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The Internet of Things is growing, and the things are getting weirder by the day.
Last year, we dug up some of the weirdest objects that had been connected to the internet, from a college dorm bathroom to the human heart. Since then, the Internet of Things has only gotten bigger, drawing more items you wouldn't expect under its umbrella.
City trash can
A more practical use of a smart trash can be found in Allentown, Pennsylvania, where city officials have connected trash and recycling compactors so they can monitor how frequently they get filled, PC Mag reported. This information is used to form the most efficient routes for trash pickup, and is just one example of a growing trend.
Amazon’s grocery tool
As part of its recently announced Amazon Fresh program, the online retailer has released the Dash, a small device that records what users need to buy. The Dash has a voice recorder so users can take notes, as well as a barcode scanner that can scan and record specific products that users need to buy.
If the Amazon Dash is too much work, and if you happen to buy a lot of eggs, the connected egg tray will constantly monitor how many eggs you have in the refrigerator and display the information on a mobile app.
Dog fitness tracker
If you get carried away with the internet-connected treat dispenser, the Whistle dog fitness tracker can help monitor a dog's physical activity. It's sort of a Nike Fuelband for dogs that tracks and stores each dog's daily activity, so owners can get a sense of how much exercise their dog is actually getting. The Whistle's founders plan to aggregate all the data on the dogs wearing its devices to create a database that veterinarians and researchers can access to spot trends in dogs' health, Gigaom reported.
And if you decide that your dog needs more exercise, the internet-connected dog door can let it come and go without letting in any other unwelcome animals. As part of the Iris line of connected home products from Lowe's, the connected pet door opens only for pets wearing a special collar, and tracks how often the animals walk through it.
Home beer brewing system
An aptly named company called Inebriated Innovations has developed a Wi-Fi-enabled temperature control system for home beer brewing operations, according to a report at Postscapes. Temperature probes connected to a Wi-Fi module monitor temperature, and a mobile app allows the user to control heating and cooling devices remotely. The developers came up with the system after finding that better control over temperature during fermentation yielded a better beer.
Using a Raspberry Pi and some ingenuity, a student at the University of Oxford connected Wolfson College Bar, which is run entirely by student volunteers, to help improve everything from inventory to music selection, Wired reported. The Raspberry Pi recorded sales data in a MySQL database, which alerted student volunteers of stock shortages and suppliers' price changes. The project also involved coordinating an automated email system to remind volunteers of their shifts managing the bar, and a playlist on the pub's website where patrons can look up songs that are played over the sound system.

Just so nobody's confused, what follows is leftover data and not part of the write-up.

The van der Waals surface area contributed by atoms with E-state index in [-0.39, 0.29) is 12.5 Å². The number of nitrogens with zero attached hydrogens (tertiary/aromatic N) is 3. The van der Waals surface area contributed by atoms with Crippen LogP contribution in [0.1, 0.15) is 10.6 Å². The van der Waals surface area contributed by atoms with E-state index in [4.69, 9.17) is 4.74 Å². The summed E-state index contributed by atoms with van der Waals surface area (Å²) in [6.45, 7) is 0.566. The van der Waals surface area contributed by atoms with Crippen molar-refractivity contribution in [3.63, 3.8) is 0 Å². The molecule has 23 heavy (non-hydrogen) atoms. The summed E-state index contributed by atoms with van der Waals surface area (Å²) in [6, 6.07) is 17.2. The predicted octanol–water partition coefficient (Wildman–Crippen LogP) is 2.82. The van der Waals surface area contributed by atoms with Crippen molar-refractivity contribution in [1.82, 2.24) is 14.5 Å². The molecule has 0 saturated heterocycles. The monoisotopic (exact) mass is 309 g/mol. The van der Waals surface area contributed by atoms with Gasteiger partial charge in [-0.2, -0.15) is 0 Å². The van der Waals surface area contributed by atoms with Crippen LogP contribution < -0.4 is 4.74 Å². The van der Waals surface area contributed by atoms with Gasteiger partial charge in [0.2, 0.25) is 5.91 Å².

Random person’s office
Using a web cam, a scrolling marquee sign, a disco ball, some lamps, and an internet connection, one internet user has invited the entire world to drive him insane since 1997. At the domain name DriveMeInsane.com, visitors can see constant footage of a small home office, type messages that will scroll on the marquee sign, and control the lamps and disco ball in the room from their own computers. It's a very early, and impressively long-running, consumer use of the Internet of Things, and the person behind it did it just because he could.
At last year's CES, Verizon displayed a football helmet adorned with sensors that record impact data and send it to a console where teams can monitor each player's health and risk of injury. Players don't always immediately report when they've been injured, but a connected helmet could mean they won't have to.
Household power tools
Designers at Frog Design have come up with prototypes for connected power tools, such as a cordless drill and a tape measure. These kinds of advancements could be useful for storing information, such as the number of screws drilled into a certain item or lengths measured with the tape measure. Recording this data can help prevent simple missteps that can derail a project and cause safety issues.
The Porkfolio piggy bank can teach kids about personal finance at a young age. The piggy bank connects to a mobile app that displays its balance and allows users to set financial goals for the amount they want to save.
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